Unraveling Social Media One Tool at a Time
Ann Tatko Peterson, the Bay Area News Group’s Digital Features Editor recently put together this handy list of Twitter tips for growing your audience. They are good reminders. Do you have some of your own? Add them! Here’s an edited version of her advice. Thanks Ann!
We keep hearing about how social media can benefit us, from cultivating sources to lobbying for more online clicks for our stories. Practical how-to knowledge is great but equally beneficial is tips from those who have found the most success.
So, I tapped the minds of Jim Harrington, our music critic Karen D’Souza, our theater reviewer and Chuck Barney, our TV writer for their advice on getting the most out of Twitter. I’ve pooled their advice and sorted it by category. My thanks to all three for their help — and if you have any suggestions to share, please do.
Time and effort
- Consistency can be a problem. You go strong for a while and then forget it for a few days, or whatever. Twitter falls off the radar. Gotta stick with it.
- Be generous about retweeting other people and they pay you back. Retweeting can broaden the audience that sees your tweets. And when you retweet your friends and colleagues, they are more likely to return the favor.
- Follow back — as Jim notes, follows are like currency on Twitter. One of these new follows may tweet something that can help with a story or lead to a retweet that helps you pick up even more followers.
- Have a good profile. Let people know why you are the expert in their area of interest. Give them a sense of who you are.
Find your audience
- Use hashtags (such as #brucespringsteen or #oscars) to target an audience. You may quickly find fans of one hashtag will become your followers. Also, make sure you have the right hashtag (sometimes it changes during an event).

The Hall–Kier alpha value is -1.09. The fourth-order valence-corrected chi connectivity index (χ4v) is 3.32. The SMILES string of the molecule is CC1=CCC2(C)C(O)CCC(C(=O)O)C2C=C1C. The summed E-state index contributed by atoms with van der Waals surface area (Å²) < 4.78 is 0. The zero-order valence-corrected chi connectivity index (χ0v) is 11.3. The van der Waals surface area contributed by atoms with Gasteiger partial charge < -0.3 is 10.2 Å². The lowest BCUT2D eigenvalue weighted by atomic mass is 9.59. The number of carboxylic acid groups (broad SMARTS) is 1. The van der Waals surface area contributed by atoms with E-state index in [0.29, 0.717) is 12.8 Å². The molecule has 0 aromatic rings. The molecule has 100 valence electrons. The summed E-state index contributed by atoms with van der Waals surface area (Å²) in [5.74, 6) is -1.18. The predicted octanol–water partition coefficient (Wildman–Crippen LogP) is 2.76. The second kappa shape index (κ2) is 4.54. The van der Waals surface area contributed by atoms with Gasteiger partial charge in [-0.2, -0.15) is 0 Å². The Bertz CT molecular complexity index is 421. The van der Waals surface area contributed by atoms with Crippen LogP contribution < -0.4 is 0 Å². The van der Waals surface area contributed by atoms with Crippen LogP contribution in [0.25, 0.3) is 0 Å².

- Target the big names on your beat and interact with them; it’s fun and it builds your following.
- Take the time to find the correct twitter handles (such as @sfballet or @zagat) — don’t just guess or use the hashtag. Even though it can be time consuming, it pays off. I’m going to borrow from my husband’s experience on this. He covered the Girl Scouts centennial in Pleasanton and used @GirlScouts when he tweeted. By the next day, he had picked up 90 new followers and had two story ideas (surprisingly, neither of which was Girl Scouts related).
- Try to get on as many lists as possible. Try to find (and then subscribe) to lists that make sense for you. By clicking on a list, you can see the stream of tweets, without having to follow all members of this list.
- This is a chance to take readers into places they may not be able to go, such as concerts and shows.
- This also is a chance to create a sense of community with like-minded people. “American Idol” fans want to see what Chuck has to say as the finales are happening. Karen does it with the TV shows “Supernatural” and “Smash,” not for work but just as a fan.
- Advertise. Tell people in advance that you are going to be live-tweeting, put out the word at least two or three times.
- Remember, it takes a while for people to trust you will continue. As Karen noted, she started on Twitter at Halloween and it took her five months before everyone on her beat knew she was serious about it.
- Post frequently with news and tidbits from big events. Even if you don’t want to live tweet, check in right afterwards or during breaks. Chuck has picked up a considerable following during TCA events. His followers know he is their eyes and ears inside the event.
Final bit of advice, don’t be afraid to experiment. There are no hard and fast rules in social media.